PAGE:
In March, 1996, President Clinton was Irish America’s Irish-American of the Year.

    In March, 2007, Hillary Clinton was named Irish America’s Person of the Year.

  57. Don’t know about the Rodham, but, let’s not forget, Dorothy was a Howell by blood. Welsh, it is: http://en.wikipedia.org/wiki/Howell_(surname)
    But, that’s Celtic too, so it’s all good.

  58. Beata: ….and the impact our mothers have had on our lives.

    I think tomorrow, all of us who are lucky enough to still be able to do so, need to call our mothers.

  59. Good pub song for a wake….and I think myiq has posted this as a song that reminded him of Hillary….I agree…and her mother too.

  60. Rodham is apparently English, going waaaaaay back in English history. But, a branch of the Rodhams did move to Ireland. So, there you have it.

  61. Hey lorac’ers or imust — Your wake-related mission – should you choose to accept it – is to ferret out and post, right here and right now, the sexiest pic of Hillary you can find. Personally, I think it’s the one with her having breakfast (a working breakfast, bien sur!) on the East Wing balcony. White shirt…yum!

  62. Can I call your mother, lorac? Mine’s no more.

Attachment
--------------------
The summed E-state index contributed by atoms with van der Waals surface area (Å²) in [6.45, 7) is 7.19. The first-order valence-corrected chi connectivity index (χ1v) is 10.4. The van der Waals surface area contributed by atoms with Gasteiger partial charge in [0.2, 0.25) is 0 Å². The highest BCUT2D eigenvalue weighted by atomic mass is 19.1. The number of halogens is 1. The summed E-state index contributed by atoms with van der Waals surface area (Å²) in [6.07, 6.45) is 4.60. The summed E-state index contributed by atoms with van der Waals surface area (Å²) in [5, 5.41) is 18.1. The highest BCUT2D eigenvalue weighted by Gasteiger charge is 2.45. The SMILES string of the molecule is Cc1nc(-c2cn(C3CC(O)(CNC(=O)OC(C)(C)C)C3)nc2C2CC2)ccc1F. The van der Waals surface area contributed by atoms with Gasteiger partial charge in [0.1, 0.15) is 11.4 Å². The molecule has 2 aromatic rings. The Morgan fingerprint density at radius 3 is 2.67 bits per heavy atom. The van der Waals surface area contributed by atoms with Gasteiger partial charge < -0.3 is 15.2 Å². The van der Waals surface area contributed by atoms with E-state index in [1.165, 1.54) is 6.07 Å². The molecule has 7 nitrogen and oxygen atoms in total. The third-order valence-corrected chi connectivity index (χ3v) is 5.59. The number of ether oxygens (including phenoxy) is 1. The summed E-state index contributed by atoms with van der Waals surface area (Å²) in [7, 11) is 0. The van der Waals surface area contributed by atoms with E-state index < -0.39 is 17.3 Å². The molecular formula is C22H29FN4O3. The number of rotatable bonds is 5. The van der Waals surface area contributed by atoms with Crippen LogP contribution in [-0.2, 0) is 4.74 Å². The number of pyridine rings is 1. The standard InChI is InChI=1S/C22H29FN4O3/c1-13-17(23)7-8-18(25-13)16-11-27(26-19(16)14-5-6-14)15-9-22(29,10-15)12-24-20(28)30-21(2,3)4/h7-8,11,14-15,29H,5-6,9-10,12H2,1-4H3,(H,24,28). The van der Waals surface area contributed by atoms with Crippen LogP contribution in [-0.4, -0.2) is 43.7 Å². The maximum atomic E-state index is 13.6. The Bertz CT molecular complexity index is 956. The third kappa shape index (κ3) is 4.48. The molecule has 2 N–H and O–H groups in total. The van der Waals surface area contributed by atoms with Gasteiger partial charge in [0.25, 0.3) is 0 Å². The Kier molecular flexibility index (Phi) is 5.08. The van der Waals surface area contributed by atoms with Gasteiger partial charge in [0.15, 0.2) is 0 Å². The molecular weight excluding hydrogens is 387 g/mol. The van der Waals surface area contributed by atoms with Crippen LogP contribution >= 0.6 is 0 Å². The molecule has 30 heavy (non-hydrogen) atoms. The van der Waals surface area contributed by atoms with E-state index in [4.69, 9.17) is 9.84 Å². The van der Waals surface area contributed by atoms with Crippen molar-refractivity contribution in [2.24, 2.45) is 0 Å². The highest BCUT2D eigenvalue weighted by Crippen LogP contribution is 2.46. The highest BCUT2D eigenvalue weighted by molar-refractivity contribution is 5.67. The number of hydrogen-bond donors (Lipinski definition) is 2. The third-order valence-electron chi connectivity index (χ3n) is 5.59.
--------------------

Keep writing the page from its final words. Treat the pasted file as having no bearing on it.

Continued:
63. Whoa! FF’s cheating on us with ano’ blog??!!!!!!!

  64. No, no, no, imust and NES – I’ve settled it. If a person has worn green at some point in their life, they’re Irish and are deserving of a jubilant Irish wake celebrating their life! So, here’s to Dorothy!!!! 🙂

  65. Definitely a Hillary song.

  66. Oh, I’m sorry for your loss NES. Yes, you can call my mom. If you go to UW’s house, she’ll hand you my mom’s phone number.

    No, seriously. My sympathies. I’ve imagined it, and… well, I don’t want to stir up anyone’s feelings who have already been there. And I agree with your earlier statement about Hillary. Whoa – it’s going to be a WAY worse feeling than when they stole the election from her. It’s going to feel like the whole country is an orphan and without adult supervision….

  67. Uppity would probably like this one better:

  68. NES, she wasn’t *exactly* cheating – it was like a sister blog, or cousin blog – it was in the family!

  69. imust, Hillary’s jacket matches her liquor in that one! lol

    Does anyone know how to put pictures in the comment box? (I don’t)

  70. Nice beer drinking ones. She’s such a natural.

  71. XO, lorac.
    Oh yes, your mom just called me. She said she’s going to file adoption papers soon. Stay on her about that, will ya?

  72. imust, the good thing about this one with the raised glasses, is if you look through their arms to the back of the room, that looks like Huma back there!

  73. I would xxoo your booboo heart to make you feel better NES, but that other-woman-attorney would crush me with a legal book, and probably cite a legal precedent as she was doing so…. 🙂

    (I’m betting she’ll laugh when you show this to her lol)

  74. Does anyone have that lovely picture of Bill and Hillary dancing outside, I think it might have been New Year’s Eve in NY one or two years ago….

  75. Here’s to Dorothy!

  76. Yeah, I don’t know how to put pics in the comment box either. All the techies are asleep.